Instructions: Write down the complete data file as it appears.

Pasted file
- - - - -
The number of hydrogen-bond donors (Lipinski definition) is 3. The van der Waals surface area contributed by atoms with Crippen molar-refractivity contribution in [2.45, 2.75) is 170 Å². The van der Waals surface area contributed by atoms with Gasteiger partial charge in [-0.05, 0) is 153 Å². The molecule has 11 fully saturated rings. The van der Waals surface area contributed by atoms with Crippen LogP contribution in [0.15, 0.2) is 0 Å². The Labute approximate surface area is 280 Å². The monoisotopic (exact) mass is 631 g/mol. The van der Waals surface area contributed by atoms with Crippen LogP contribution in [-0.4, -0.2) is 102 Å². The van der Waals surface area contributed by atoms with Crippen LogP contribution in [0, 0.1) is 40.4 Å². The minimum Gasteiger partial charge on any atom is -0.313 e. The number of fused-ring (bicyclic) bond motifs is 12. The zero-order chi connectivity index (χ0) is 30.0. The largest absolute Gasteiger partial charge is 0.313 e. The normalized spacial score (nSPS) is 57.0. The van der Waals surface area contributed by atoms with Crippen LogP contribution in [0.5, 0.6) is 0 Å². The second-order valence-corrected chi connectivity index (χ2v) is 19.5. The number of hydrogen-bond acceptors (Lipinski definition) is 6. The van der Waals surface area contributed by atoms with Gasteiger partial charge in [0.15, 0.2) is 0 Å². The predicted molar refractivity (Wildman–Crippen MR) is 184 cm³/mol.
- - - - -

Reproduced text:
The number of hydrogen-bond donors (Lipinski definition) is 3. The van der Waals surface area contributed by atoms with Crippen molar-refractivity contribution in [2.45, 2.75) is 170 Å². The van der Waals surface area contributed by atoms with Gasteiger partial charge in [-0.05, 0) is 153 Å². The molecule has 11 fully saturated rings. The van der Waals surface area contributed by atoms with Crippen LogP contribution in [0.15, 0.2) is 0 Å². The Labute approximate surface area is 280 Å². The monoisotopic (exact) mass is 631 g/mol. The van der Waals surface area contributed by atoms with Crippen LogP contribution in [-0.4, -0.2) is 102 Å². The van der Waals surface area contributed by atoms with Crippen LogP contribution in [0, 0.1) is 40.4 Å². The minimum Gasteiger partial charge on any atom is -0.313 e. The number of fused-ring (bicyclic) bond motifs is 12. The zero-order chi connectivity index (χ0) is 30.0. The largest absolute Gasteiger partial charge is 0.313 e. The normalized spacial score (nSPS) is 57.0. The van der Waals surface area contributed by atoms with Crippen LogP contribution in [0.5, 0.6) is 0 Å². The second-order valence-corrected chi connectivity index (χ2v) is 19.5. The number of hydrogen-bond acceptors (Lipinski definition) is 6. The van der Waals surface area contributed by atoms with Gasteiger partial charge in [0.15, 0.2) is 0 Å². The predicted molar refractivity (Wildman–Crippen MR) is 184 cm³/mol.